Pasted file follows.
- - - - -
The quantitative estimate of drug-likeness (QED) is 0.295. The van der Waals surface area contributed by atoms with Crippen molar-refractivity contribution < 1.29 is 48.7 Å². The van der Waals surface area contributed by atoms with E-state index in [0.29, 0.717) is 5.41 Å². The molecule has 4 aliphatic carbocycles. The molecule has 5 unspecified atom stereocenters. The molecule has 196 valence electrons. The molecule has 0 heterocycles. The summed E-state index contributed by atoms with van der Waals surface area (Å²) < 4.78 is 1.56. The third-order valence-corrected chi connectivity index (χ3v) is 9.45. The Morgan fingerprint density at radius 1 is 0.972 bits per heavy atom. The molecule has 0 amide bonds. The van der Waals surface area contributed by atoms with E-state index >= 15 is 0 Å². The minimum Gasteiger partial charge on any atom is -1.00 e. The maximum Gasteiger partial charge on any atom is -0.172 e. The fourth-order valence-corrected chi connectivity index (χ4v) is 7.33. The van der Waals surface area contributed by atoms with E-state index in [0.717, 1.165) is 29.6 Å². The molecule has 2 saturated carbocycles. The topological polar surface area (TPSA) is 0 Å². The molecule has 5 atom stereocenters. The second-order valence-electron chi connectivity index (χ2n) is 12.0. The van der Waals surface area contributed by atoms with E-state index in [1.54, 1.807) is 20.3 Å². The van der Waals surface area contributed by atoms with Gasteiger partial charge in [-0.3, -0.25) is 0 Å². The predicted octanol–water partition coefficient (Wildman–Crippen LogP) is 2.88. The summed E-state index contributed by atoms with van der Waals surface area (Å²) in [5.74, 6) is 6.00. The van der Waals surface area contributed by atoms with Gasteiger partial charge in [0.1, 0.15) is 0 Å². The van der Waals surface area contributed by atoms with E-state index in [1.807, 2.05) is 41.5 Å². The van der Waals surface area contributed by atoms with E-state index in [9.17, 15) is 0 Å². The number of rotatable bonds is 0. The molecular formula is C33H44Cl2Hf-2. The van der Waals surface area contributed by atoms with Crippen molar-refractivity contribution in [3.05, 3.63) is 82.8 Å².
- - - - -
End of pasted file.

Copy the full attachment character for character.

The quantitative estimate of drug-likeness (QED) is 0.295. The van der Waals surface area contributed by atoms with Crippen molar-refractivity contribution < 1.29 is 48.7 Å². The van der Waals surface area contributed by atoms with E-state index in [0.29, 0.717) is 5.41 Å². The molecule has 4 aliphatic carbocycles. The molecule has 5 unspecified atom stereocenters. The molecule has 196 valence electrons. The molecule has 0 heterocycles. The summed E-state index contributed by atoms with van der Waals surface area (Å²) < 4.78 is 1.56. The third-order valence-corrected chi connectivity index (χ3v) is 9.45. The Morgan fingerprint density at radius 1 is 0.972 bits per heavy atom. The molecule has 0 amide bonds. The van der Waals surface area contributed by atoms with E-state index >= 15 is 0 Å². The minimum Gasteiger partial charge on any atom is -1.00 e. The maximum Gasteiger partial charge on any atom is -0.172 e. The fourth-order valence-corrected chi connectivity index (χ4v) is 7.33. The van der Waals surface area contributed by atoms with E-state index in [0.717, 1.165) is 29.6 Å². The molecule has 2 saturated carbocycles. The topological polar surface area (TPSA) is 0 Å². The molecule has 5 atom stereocenters. The second-order valence-electron chi connectivity index (χ2n) is 12.0. The van der Waals surface area contributed by atoms with E-state index in [1.54, 1.807) is 20.3 Å². The van der Waals surface area contributed by atoms with Gasteiger partial charge in [-0.3, -0.25) is 0 Å². The predicted octanol–water partition coefficient (Wildman–Crippen LogP) is 2.88. The summed E-state index contributed by atoms with van der Waals surface area (Å²) in [5.74, 6) is 6.00. The van der Waals surface area contributed by atoms with Gasteiger partial charge in [0.1, 0.15) is 0 Å². The van der Waals surface area contributed by atoms with E-state index in [1.807, 2.05) is 41.5 Å². The van der Waals surface area contributed by atoms with E-state index in [9.17, 15) is 0 Å². The number of rotatable bonds is 0. The molecular formula is C33H44Cl2Hf-2. The van der Waals surface area contributed by atoms with Crippen molar-refractivity contribution in [3.05, 3.63) is 82.8 Å².